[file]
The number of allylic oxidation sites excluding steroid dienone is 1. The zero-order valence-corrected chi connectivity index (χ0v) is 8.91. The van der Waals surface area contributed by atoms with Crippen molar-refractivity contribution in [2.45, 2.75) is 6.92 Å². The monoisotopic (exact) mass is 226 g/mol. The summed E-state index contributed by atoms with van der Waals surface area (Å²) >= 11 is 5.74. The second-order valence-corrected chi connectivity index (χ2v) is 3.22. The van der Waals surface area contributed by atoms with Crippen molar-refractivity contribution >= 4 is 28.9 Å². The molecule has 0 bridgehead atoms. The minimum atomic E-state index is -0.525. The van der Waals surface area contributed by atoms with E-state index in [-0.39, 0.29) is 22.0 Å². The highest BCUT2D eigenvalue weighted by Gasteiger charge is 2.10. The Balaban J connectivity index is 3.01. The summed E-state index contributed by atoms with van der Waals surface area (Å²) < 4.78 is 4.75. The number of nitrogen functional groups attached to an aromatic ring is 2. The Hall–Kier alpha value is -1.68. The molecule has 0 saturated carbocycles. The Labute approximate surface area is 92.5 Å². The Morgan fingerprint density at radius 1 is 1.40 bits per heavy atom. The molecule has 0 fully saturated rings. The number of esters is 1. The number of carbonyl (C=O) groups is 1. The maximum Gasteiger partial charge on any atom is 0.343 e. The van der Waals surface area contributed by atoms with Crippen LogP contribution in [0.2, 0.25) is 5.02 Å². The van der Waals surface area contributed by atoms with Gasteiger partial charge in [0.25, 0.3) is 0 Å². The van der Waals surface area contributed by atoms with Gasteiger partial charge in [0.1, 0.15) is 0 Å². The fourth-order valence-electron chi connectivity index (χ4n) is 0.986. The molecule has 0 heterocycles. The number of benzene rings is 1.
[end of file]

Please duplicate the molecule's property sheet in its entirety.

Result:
The number of allylic oxidation sites excluding steroid dienone is 1. The zero-order valence-corrected chi connectivity index (χ0v) is 8.91. The van der Waals surface area contributed by atoms with Crippen molar-refractivity contribution in [2.45, 2.75) is 6.92 Å². The monoisotopic (exact) mass is 226 g/mol. The summed E-state index contributed by atoms with van der Waals surface area (Å²) >= 11 is 5.74. The second-order valence-corrected chi connectivity index (χ2v) is 3.22. The van der Waals surface area contributed by atoms with Crippen molar-refractivity contribution >= 4 is 28.9 Å². The molecule has 0 bridgehead atoms. The minimum atomic E-state index is -0.525. The van der Waals surface area contributed by atoms with E-state index in [-0.39, 0.29) is 22.0 Å². The highest BCUT2D eigenvalue weighted by Gasteiger charge is 2.10. The Balaban J connectivity index is 3.01. The summed E-state index contributed by atoms with van der Waals surface area (Å²) < 4.78 is 4.75. The number of nitrogen functional groups attached to an aromatic ring is 2. The Hall–Kier alpha value is -1.68. The molecule has 0 saturated carbocycles. The Labute approximate surface area is 92.5 Å². The Morgan fingerprint density at radius 1 is 1.40 bits per heavy atom. The molecule has 0 fully saturated rings. The number of esters is 1. The number of carbonyl (C=O) groups is 1. The maximum Gasteiger partial charge on any atom is 0.343 e. The van der Waals surface area contributed by atoms with Crippen LogP contribution in [0.2, 0.25) is 5.02 Å². The van der Waals surface area contributed by atoms with Gasteiger partial charge in [0.25, 0.3) is 0 Å². The van der Waals surface area contributed by atoms with Gasteiger partial charge in [0.1, 0.15) is 0 Å². The fourth-order valence-electron chi connectivity index (χ4n) is 0.986. The molecule has 0 heterocycles. The number of benzene rings is 1.